6. Supports running the apiserver in a pod. This is maybe the biggest difference between "Kubernetes the hard way" and most "Kubernetes Distributions". Kubelini simply allows you to choose whether to run the Apiserver as a regular service using systemd or in a pod using the "pod-manifest-folder" functionality of Kubelet. So you get to choose!

Cloud support

Kubernetes has a special setting, cloud-provider which is required in some cases, such as when using the cluster-autoscaler for scaling a cluster up and down dynamically. Unfortunately the cloud-provider flag is not well documented, but kubelini makes a best-effort attempt of supporting it thru the kubelet_cloud_provider/apiserver_cloud_provider variables. Make sure your nodes are set up with roles providing sufficient permissions if using it.

Also note that when the cloud-provider flag is used with AWS, cluster nodes will no longer use inventory_hostname for node names, but the AWS-generated "internal dns name" instead. Kubelini will by default inject the node label ansible/inventory-hostname containing the value of inventory_hostname.

Things you need to do after running site.yml

Nothing, you should end up with a fully functioning Kubernetes cluster. You can test stuff for example by running: kubectl run netutils --image=trondhindenes/netutils -t -i and test that you're able to resolve addresses on the internet by using dig www.google.com (this also tests the kube-dns addon).

Using kubectl locally against your cluster

After kubelini has been set up, grab the ca.pem cert and the admin.pem and admin-key.pem from the s3 bucket you've used. Also make sure you have kubectl locally in path. Then run (make sure to replace the kubernetes_cluster_address variable):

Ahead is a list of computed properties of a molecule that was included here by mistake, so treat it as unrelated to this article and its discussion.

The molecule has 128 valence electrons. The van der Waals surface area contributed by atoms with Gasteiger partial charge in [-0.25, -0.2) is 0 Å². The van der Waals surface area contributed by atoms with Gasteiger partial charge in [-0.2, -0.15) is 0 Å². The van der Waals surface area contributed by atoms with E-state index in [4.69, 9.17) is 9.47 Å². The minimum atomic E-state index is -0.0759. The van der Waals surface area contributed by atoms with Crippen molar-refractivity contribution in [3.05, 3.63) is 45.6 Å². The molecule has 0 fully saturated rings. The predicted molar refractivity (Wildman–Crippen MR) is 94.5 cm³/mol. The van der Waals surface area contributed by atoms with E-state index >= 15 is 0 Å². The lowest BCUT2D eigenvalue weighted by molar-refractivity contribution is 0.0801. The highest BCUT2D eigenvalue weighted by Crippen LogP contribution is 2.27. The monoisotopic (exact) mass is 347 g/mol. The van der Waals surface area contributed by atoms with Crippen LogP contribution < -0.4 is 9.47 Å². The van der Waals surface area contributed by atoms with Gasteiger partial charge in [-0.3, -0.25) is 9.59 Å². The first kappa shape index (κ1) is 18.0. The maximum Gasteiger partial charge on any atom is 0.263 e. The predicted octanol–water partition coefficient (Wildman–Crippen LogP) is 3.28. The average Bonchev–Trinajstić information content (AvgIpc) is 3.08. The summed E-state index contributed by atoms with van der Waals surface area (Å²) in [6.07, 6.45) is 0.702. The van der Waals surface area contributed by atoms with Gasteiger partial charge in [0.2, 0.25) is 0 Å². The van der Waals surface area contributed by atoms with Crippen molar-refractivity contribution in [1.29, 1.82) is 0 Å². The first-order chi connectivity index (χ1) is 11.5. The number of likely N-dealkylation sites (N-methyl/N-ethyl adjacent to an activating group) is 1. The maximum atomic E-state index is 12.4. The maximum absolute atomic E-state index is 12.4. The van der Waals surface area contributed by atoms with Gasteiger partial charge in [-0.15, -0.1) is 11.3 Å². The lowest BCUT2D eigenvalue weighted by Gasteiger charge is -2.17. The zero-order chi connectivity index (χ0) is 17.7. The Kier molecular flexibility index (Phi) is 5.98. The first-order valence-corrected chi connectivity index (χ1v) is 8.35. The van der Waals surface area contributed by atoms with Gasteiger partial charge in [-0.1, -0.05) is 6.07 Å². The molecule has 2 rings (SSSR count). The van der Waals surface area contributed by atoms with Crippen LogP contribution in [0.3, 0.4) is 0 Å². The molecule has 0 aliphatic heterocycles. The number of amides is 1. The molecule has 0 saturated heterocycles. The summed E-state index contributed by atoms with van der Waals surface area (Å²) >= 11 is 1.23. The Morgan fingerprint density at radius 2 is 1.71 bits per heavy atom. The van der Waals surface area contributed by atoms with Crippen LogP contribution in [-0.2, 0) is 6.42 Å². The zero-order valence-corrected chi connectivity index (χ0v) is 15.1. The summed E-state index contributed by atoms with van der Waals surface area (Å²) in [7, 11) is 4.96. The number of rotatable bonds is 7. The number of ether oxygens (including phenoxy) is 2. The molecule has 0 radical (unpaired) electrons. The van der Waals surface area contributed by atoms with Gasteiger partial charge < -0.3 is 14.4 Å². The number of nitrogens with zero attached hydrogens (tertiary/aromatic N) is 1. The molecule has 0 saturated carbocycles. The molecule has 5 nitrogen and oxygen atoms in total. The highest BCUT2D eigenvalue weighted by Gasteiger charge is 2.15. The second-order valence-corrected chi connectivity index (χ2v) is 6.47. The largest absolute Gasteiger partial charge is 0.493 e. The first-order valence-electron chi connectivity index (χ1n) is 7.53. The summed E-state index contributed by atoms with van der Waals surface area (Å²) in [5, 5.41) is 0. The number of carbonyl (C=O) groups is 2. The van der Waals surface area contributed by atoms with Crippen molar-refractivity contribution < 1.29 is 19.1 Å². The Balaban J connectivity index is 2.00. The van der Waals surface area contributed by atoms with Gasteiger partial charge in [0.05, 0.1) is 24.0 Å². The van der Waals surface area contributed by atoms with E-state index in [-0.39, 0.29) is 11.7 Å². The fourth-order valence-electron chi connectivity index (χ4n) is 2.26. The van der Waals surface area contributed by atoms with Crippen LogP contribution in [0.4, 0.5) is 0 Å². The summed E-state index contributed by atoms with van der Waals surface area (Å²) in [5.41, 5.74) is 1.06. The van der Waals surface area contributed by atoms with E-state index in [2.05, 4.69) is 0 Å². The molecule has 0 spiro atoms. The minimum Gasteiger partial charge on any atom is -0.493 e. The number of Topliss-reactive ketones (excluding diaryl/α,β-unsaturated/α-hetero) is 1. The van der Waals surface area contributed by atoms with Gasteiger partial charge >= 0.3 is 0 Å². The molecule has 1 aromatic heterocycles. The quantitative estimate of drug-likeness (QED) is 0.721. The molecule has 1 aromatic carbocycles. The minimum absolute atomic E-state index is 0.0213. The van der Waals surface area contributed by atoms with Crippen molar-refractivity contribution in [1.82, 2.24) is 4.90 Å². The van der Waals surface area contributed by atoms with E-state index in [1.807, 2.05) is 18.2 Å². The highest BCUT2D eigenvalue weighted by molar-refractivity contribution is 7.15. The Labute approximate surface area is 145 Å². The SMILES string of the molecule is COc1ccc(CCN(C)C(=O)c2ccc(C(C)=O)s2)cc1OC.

kubectl config set-cluster kubelini \
  --certificate-authority=ca.pem \
  --embed-certs=true \
  --server=https://<kubernetes_cluster_address>:6443

kubectl config set-credentials kubelini \
  --client-certificate=admin.pem \
  --client-key=admin-key.pem \
  --embed-certs=true
kubectl config set-context kubelini \
  --cluster=kubelini \
  --user=kubelini
kubectl config use-context kubelini

You can also use the generated 'admin.kubeconfig', which will be generated at s3://<bucket>/<clusterid>/admin/admin.kubeconfig

Ansible implementation

Kubelini attempts to not use anything "special" in terms of Ansible functionality. The roles included should be very easy to integrate into an existing Ansible setup, and there's no special "bootstrap script". Simply run ansible-playbook prep_cluster.yml for the cluster/master setup, and ansible-playbook site.yml to configure workers as you're used to. The ansible.cfg file just points to the local role dir and is really not needed if you don't want it - just make sure your global ansible config somehow is able to "resolve" the roles in this repo. Same goes for the inventory file (hosts).

It's worth noting that the inventory group names are referenced a few places inside roles (to figure out the first cluster node ip, etc). If you want to use other group names, then you should do a search+replace in all roles.

All variables can be controlled using group_vars/all.yml. Also, be sure to create / fill inn the following variables in the file secrets/secrets.yml:

  • aws_access_key_id
  • aws_secret_access_key Alternatively, you can make sure your instances (if running in AWS) have roles which provide them access to the configured S3 bucket. In that case, just don't configure these variables.

TODO

  • Implement better change tracking. Many of the tasks currently rely on simple if file exists logic, and could be made more robust.
  • Smoother kubernetes api interaction: For now we just fire stuff at kubernetes using kubectl. A "native" Kubernetes module for Ansible is being developed, so watch this space!
  • Implement encryption of secrets